We protect and restore tropical forests

sdg15sdggoal13SDGs logoHere are just a few examples of A Rocha’s community projects which contribute to the conservation of tropical forests.

A Rocha Peru: Restoring
dry forest in arid regions

In January 2014, A Rocha started a four-year project to restore Peruvian dry forest − one of the most threatened ecosystems in the world − and promote social development in and around a wind farm in Talara. Watch a short movie

A Rocha Brazil: tree nurseries in Atlantic Coast Forest

Betari nursery - Raquel AroucaAtlantic Forest is highly diverse and contains many endemic species, but they are increasingly threatened as it is cleared and fragmented for commercial purposes. In parts of this region the people are chronically deprived and struggling to live off the land, which has led to conflict with protected areas. A Rocha is seeking to bring reconciliation for the benefit of the people and their local forests. The project has begun in one of the largest protected areas in São Paulo State where the community has suffered from a polluted water supply caused by forest clearance along their river and illegal gold mining upstream. There are also tensions over access to the neighbouring State Park. A Rocha is building trust in Bairro da Serra, focusing at first on developing tree nurseries of native species that can bring the community some income and provide stock for restoring the forest along the Betari River.

A Rocha Ghana: saving upland rainforest from mining

Atewa Range Forest Reserve is internationally recognized as one of the highest priority ecosystems in West Africa for its wildlife diversity (e.g. over 570 butterfly species recorded) and high levels of species found nowhere else in the world. The three great rivers which rise in the forest provide five million people with water for domestic, agricultural and industrial use − it could hardly be more important! Despite its incalculable value, the forest is threatened by mining and other human activities, so A Rocha is running major awareness-raising and advocacy activities, as part of a process towards designating Atewa Forest as a National Park. Read more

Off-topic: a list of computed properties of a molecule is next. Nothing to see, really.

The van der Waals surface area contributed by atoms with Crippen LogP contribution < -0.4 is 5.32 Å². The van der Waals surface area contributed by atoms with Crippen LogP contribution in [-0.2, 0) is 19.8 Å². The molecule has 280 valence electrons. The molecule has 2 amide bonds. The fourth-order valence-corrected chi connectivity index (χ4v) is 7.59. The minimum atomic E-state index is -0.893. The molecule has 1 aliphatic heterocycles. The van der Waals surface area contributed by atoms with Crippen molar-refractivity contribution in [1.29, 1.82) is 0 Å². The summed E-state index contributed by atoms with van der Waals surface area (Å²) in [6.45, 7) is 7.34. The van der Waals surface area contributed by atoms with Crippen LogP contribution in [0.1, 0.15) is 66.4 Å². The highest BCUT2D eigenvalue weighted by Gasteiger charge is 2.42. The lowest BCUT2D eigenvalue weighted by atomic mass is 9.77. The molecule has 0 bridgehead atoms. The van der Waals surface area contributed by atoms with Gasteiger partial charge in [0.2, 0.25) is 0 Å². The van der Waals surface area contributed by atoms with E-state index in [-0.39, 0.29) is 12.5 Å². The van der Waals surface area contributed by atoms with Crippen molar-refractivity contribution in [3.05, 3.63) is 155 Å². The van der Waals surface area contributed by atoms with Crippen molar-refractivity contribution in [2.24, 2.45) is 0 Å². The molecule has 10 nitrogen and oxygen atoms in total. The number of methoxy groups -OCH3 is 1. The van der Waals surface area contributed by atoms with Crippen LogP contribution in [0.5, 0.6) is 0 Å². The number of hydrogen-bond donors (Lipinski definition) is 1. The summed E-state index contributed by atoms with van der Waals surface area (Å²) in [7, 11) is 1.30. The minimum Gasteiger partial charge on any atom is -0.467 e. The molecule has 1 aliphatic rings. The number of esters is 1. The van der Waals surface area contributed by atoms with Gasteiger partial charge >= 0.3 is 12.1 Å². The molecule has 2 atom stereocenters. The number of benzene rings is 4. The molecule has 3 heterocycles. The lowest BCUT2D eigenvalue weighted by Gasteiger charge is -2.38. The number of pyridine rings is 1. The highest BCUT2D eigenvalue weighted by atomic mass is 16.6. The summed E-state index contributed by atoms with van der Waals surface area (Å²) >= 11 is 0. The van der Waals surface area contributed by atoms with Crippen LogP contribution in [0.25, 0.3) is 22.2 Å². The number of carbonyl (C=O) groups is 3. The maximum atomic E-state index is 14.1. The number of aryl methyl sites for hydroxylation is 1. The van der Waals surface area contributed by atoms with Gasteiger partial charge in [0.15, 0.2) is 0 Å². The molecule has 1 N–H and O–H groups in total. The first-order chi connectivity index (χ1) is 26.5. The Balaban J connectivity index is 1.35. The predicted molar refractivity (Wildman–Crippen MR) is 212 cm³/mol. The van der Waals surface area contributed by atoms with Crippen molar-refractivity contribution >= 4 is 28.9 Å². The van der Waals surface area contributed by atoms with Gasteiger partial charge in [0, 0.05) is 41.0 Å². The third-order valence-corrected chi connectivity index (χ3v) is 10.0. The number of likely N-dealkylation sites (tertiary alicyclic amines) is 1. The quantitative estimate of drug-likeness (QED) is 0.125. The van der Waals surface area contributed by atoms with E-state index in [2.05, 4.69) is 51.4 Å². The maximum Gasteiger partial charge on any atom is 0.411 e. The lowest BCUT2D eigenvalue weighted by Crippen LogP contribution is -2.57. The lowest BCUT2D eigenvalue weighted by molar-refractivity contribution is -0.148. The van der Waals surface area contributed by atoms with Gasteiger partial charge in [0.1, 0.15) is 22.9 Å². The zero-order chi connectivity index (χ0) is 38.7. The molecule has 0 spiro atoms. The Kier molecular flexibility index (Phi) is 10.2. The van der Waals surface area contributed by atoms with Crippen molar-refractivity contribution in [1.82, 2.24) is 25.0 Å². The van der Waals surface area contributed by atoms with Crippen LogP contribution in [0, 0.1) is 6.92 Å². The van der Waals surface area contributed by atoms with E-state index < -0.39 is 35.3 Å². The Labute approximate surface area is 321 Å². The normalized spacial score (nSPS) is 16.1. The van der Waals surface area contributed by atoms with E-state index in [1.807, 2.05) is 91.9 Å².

A Rocha Uganda: Reducing deforestation and improving human health

Over 600 bio-sand water filters have been distributed, eliminating the need to boil water over charcoal: about 15,000 people are drinking this safe water. For every five families, 30 fewer bags of charcoal are bought each year. For 15,000 people, that’s 18,000 bags. One tree needs to be cut down to make two bags: so at least 9,000 trees are still growing, still absorbing carbon and providing wildlife habitat because of the filters. Read more

PLEASE HELP! Through ‘Gifts With a Difference’ at shop.arocha.org you could give the gift of clean water through a bio-sand water filter training course for one entrepreneur. Participants are taught how to construct the filters and successfully implement the water filter programme within their own churches and communities.

A Rocha Kenya: forest conservation through school eco-bursaries

Our field study centre is close to one of Kenya’s most wildlife-rich forests, which is vulnerable to logging and poaching. By linking secondary school bursaries to forest education with parents as well as students, we have seen attitudes change and  communities commit to protecting the forest for future generations. Watch our 19 minute video ‘ASSETS: a story of hope’. Read more

Protecting tropical forests is a priority for A Rocha because of their importance for the planet’s climate, forest-dependent human communities and the fabulously biodiverse fauna and flora. This is an Ayres’ Hawk-eagle in Arabuko-Sokoke Forest, Kenya. (Ben Porter)

Protecting tropical forests is a priority for A Rocha because of their importance for the planet’s climate, forest-dependent human communities and the fabulously biodiverse fauna and flora. This is an Ayres’ Hawk-eagle in Arabuko-Sokoke Forest, Kenya. (Ben Porter)

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